most interesting and creative people you could hope to meet. I think it’s time
that we allow ourselves to see that and not spend so much time focussing on the
negative aspects of it. The games, the people and the reporting around the
scene are doing a fantastic job in helping spread greater understanding on the
issues that still remain in the community, and they should be congratulated for
doing so. I think it’s time that the community got the credit it deserves for
how well it can bring together so many people from so many different places and
how it can influence their lives in a very real and productive way. My name is
Tess Stenson, I love the video game community and I've played games for most of
my life, and I think I've been made a better person because of it.
Thanks to Cara Ellison for her help and advice with this article.
If you liked this article, why not read some of my other work? As luck would have it, my second book, The Ghastly London Ghost Stories Omnibus, just happens to be on offer as a free download until the 25th of June. Get it here.
This short story takes place after The Gatekeeper on the Docks, and has some spoilers to it.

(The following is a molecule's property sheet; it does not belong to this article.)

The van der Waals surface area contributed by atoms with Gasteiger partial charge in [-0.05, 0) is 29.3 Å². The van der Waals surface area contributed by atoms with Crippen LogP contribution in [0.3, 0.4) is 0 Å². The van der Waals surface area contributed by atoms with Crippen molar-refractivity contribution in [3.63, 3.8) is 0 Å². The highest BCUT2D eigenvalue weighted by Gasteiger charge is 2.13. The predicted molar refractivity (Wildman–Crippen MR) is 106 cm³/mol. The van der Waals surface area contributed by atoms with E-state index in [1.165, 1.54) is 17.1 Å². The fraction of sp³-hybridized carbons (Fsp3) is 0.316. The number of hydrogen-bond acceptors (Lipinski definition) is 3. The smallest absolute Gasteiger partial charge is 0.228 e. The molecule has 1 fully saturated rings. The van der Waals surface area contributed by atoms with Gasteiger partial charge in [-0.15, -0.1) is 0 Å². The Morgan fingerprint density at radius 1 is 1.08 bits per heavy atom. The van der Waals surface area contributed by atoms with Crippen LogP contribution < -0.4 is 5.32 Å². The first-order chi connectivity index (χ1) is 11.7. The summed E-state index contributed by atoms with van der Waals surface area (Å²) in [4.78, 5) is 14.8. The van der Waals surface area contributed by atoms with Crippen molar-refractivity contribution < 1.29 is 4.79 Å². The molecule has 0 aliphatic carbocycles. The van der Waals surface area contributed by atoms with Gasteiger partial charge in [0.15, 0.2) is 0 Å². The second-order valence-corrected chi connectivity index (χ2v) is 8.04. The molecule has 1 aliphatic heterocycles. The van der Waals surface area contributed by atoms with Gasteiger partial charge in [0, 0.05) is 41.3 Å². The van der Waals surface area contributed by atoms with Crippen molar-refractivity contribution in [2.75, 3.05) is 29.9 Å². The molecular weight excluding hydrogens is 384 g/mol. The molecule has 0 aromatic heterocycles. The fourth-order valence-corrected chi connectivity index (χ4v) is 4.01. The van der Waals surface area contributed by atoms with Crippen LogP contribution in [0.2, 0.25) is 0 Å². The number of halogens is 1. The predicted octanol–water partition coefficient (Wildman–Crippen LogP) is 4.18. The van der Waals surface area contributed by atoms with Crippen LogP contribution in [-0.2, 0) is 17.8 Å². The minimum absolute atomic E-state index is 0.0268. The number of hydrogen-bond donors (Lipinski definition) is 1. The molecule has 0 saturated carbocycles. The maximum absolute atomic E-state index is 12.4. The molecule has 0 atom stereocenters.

‘No. Not that bloody
game. It never goes at all well. It all starts “fuzzy duck” but you know as
well as I that it will degenerate into abuse and creative swearing.’ pleaded Nigel
to his friends.
‘But its tradition!’ countered Sophie with a look of
horror on her face. Their drinking games on bored nights in had developed a
tradition of starting with the old favourite of Fuzzy Duck. After a long day of “work” seeing to the odd spirit
that had passed away on their watch, the game provided an easy way to warm up
for a night of irresponsible drinking on the job. Sophie and Cosmic had been on
duty that day whilst Nigel slept in the back after a long shift the previous
night. How he had managed to sleep through Cosmic turning the bed part way up
into the wall, to make way for the portal to the After-worlds phasing into the
mortal realm, was a mystery to the two girls. He had made a few grunting noises
as he slumped down to the bottom of the bed that suggested that he was at least
partially aware of the manoeuvre, but otherwise he had remained blissfully
unaware to the spirit of a middle-aged lady being shepherded through. Over the
years that he had done the job by himself, before befriending any of his
current colleagues, he had developed a blind spot to disruption from the
portal. He had not quite managed to develop any resistance to disruption from
Mod crashing into the boat and talking loudly about his band mates’ continued
quest to get a demo tape made. He had been unloading a bag full of snacks and
drinks as Cosmic questioned the wisdom of using a dead format to make a demo on,
when Nigel appeared from his slumber; all groggy and with the whole of his left
side of his body numb. He nearly got a shock from Cosmic as he had stalked up
to her to cuddle but was pleasantly surprised that she had managed (for once)
to restrain herself from shocking anyone. After making a token effort to get a